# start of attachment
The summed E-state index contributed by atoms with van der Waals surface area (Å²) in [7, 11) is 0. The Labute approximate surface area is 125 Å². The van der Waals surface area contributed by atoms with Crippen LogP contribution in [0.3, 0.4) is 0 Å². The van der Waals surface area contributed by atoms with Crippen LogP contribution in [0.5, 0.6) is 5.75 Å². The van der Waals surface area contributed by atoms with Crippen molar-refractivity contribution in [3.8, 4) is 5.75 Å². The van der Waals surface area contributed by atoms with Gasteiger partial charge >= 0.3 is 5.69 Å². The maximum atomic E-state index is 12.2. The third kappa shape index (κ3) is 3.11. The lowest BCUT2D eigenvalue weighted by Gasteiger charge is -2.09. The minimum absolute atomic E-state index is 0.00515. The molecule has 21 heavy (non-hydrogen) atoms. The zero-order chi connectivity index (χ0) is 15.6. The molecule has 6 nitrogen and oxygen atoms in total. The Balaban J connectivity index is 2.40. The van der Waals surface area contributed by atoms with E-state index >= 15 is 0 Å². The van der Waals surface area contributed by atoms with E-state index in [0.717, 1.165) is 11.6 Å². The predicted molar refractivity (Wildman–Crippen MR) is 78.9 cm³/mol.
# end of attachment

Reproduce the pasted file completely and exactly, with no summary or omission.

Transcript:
The summed E-state index contributed by atoms with van der Waals surface area (Å²) in [7, 11) is 0. The Labute approximate surface area is 125 Å². The van der Waals surface area contributed by atoms with Crippen LogP contribution in [0.3, 0.4) is 0 Å². The van der Waals surface area contributed by atoms with Crippen LogP contribution in [0.5, 0.6) is 5.75 Å². The van der Waals surface area contributed by atoms with Crippen molar-refractivity contribution in [3.8, 4) is 5.75 Å². The van der Waals surface area contributed by atoms with Gasteiger partial charge >= 0.3 is 5.69 Å². The maximum atomic E-state index is 12.2. The third kappa shape index (κ3) is 3.11. The lowest BCUT2D eigenvalue weighted by Gasteiger charge is -2.09. The minimum absolute atomic E-state index is 0.00515. The molecule has 21 heavy (non-hydrogen) atoms. The zero-order chi connectivity index (χ0) is 15.6. The molecule has 6 nitrogen and oxygen atoms in total. The Balaban J connectivity index is 2.40. The van der Waals surface area contributed by atoms with E-state index >= 15 is 0 Å². The van der Waals surface area contributed by atoms with E-state index in [0.717, 1.165) is 11.6 Å². The predicted molar refractivity (Wildman–Crippen MR) is 78.9 cm³/mol.